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Spirit of Innovation: A Dialogue with Erik Owens, President of the American Distilling Institute

Photo for: Spirit of Innovation: A Dialogue with Erik Owens, President of the American Distilling Institute

20/06/2024 Exploring the Evolution and Innovation in Craft Distilling

Erik Owens, President of the American Distilling Institute (ADI), is at the forefront of the craft distilling movement in the United States. With a background in biology and biotech, Erik brings a unique perspective to the industry. From his early days brewing beer to leading ADI, Erik has witnessed the growth and evolution of craft distilling. In this exclusive interview, Erik shares insights into the challenges and triumphs of the industry, the impact of ADI, and his vision for the future of craft spirits.

Can you tell us about your journey from brewing beer at Buffalo Bill's Brewery to becoming the President of ADI? How did your early experiences influence your career path?

ADI was founded by my father Bill Owens, who was revolutionary in three careers. First, he was a fine art photographer who documented 1970’s Californian suburbia. His photographs are in museums around the world and are still exhibited today. In 1983, He took his love of homebrewing and created Buffalo Bill’s Brewery, the first brewery since prohibition to serve draught beer in an onsite tap room. In 2003 he founded the American Distilling Institute, predicting the burgeoning craft distillery movement would follow the trajectory of craft brewing.

Image:  Dan and Nancy Garrison from Garrison Brothers Distillery with Erik Owens at ADI Craft Spirits Conference

ADI was founded in 2003 when there were only about 25 craft distilleries in the US. How have you seen the industry evolve since then, and what role has ADI played in its growth?

In 2003 there almost wasn’t a cohesive craft distilling industry. Just 60 people attended our first ADI conference in 2004 at St. George Distillery in Alameda, California. Today, there are more than 2,700 distilleries in the U.S., and over 1,800 distillers, vendors, and industry professionals attend our annual conference.

In 2004, there was very little technical distilling information available in this country. Practical guidance on how to install a still, how to run it, and how to make good spirits was in short supply. The first craft distillers in the United States were passionate entrepreneurs running small family-owned businesses, often manufacturing spirits from local raw materials. Many were farmers looking to add value to their crops. It was nearly impossible to get a loan or raise capital from local investors. Worst yet, local fire and zoning departments had no idea what was needed to safely run a distilled spirit plant.

Image: ADI Conference

Today, the landscape is much more diverse and dynamic. Craft distilleries range from small family-owned businesses to larger firms. Some distillers distill their own spirits, and some put their own fingerprints on sourced spirits. There are importers and exporters, independent bottlers, and many other types of craft spirit business models. Many of the 60 attendees at the first ADI conference have gone on to become the foundation of the industry. ADI has played a key role by providing ongoing continuing education resources, including workshops, masterclasses, and webinars, and hosting the largest craft distilling conference in the nation. ADI publishes Distiller Magazine, a quarterly trade magazine about craft distilling, and publishes specialty books on craft distilling through our publishing arm, White Mule Press. We also engage politically to support legislation that benefits the industry.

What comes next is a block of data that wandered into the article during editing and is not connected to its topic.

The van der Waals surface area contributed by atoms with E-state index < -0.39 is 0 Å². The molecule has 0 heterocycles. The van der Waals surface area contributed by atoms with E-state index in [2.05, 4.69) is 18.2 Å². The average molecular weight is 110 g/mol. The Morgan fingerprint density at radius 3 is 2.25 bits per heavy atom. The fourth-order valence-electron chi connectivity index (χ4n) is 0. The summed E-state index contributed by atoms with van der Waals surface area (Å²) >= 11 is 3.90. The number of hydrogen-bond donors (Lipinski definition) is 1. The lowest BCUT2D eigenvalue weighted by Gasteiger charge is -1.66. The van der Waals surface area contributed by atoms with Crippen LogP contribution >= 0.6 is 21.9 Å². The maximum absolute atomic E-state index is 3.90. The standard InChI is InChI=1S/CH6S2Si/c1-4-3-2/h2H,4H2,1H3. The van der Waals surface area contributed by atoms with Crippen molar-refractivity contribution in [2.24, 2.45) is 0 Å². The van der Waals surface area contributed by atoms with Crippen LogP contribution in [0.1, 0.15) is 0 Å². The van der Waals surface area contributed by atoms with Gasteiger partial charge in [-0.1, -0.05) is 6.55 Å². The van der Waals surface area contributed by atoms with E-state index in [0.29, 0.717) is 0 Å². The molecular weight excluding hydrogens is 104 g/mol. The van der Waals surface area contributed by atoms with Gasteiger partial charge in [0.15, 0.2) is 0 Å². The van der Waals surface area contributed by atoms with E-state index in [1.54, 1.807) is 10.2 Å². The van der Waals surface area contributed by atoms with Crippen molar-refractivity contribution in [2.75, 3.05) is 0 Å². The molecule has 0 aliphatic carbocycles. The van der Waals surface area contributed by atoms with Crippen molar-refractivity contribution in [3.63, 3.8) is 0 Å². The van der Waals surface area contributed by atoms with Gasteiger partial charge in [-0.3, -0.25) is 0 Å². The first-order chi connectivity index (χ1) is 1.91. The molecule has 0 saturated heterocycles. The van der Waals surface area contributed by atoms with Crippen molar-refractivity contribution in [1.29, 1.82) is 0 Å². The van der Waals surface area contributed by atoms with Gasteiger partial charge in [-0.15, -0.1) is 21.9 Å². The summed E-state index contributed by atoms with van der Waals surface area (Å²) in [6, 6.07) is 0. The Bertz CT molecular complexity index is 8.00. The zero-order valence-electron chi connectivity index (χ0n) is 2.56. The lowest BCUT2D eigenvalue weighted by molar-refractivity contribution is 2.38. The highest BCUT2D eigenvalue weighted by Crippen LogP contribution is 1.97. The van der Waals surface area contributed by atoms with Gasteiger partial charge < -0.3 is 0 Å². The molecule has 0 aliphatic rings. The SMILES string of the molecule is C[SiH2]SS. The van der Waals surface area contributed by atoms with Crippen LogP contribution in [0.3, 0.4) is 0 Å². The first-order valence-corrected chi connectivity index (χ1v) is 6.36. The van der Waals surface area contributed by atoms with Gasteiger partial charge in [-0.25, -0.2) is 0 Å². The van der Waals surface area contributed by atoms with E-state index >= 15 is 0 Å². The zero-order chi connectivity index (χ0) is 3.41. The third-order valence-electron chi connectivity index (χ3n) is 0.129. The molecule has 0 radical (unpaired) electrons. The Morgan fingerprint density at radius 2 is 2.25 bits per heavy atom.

As the President of ADI, what are your primary responsibilities, and what are your key objectives for the organization?

My primary responsibilities include representing ADI in the community, from visiting distilleries to attending major allied trade conferences like DISCUS, WSWA Brewers Association, and the Unified Wine Conference. I also oversee internal operations, set strategy, and develop new initiatives that link to ADI’s overarching mission: To help small, independently owned distilleries succeed.

Image: 2024 ADI Conference in Baltimore—a catalyst for collaboration and innovation

How does ADI support its members, particularly small to mid-sized distilleries, and what resources does it provide to help them succeed?

ADI supports members through our focus on continuing education, information exchange, and relationship building within the industry. Our annual conference is the largest gathering of craft distillers in the world, with dozens of speakers each day and the largest trade show floor in the industry. We publish Distiller Magazine, a quarterly trade magazine reporting on important issues in the industry and offering practical, actionable information that informs and inspires. We offer multi-day workshops taught by industry experts on specific topics hosted by distilleries around the country. Founded in 2007, our International Spirits Competition has given written feedback from all judges to all entries since day 1, which has helped new entrants improve their products. White Mule Press publishes specialty books on distilling industry topics, from how to start a distillery and how to make great apple brandy, to sophisticated topics in distillery finance. We also host the ADI Forums, the “town square” of craft distilling, where distillers can share ideas, ask each other questions, sell equipment, look for jobs, and tap into the community in many different ways. 

Image: ADI members at the 20th annual ADI Craft Spirits Conference.

The craft distilling industry has faced challenges such as regulatory issues and competition from larger distilleries. How has ADI advocated for its members and helped navigate these challenges?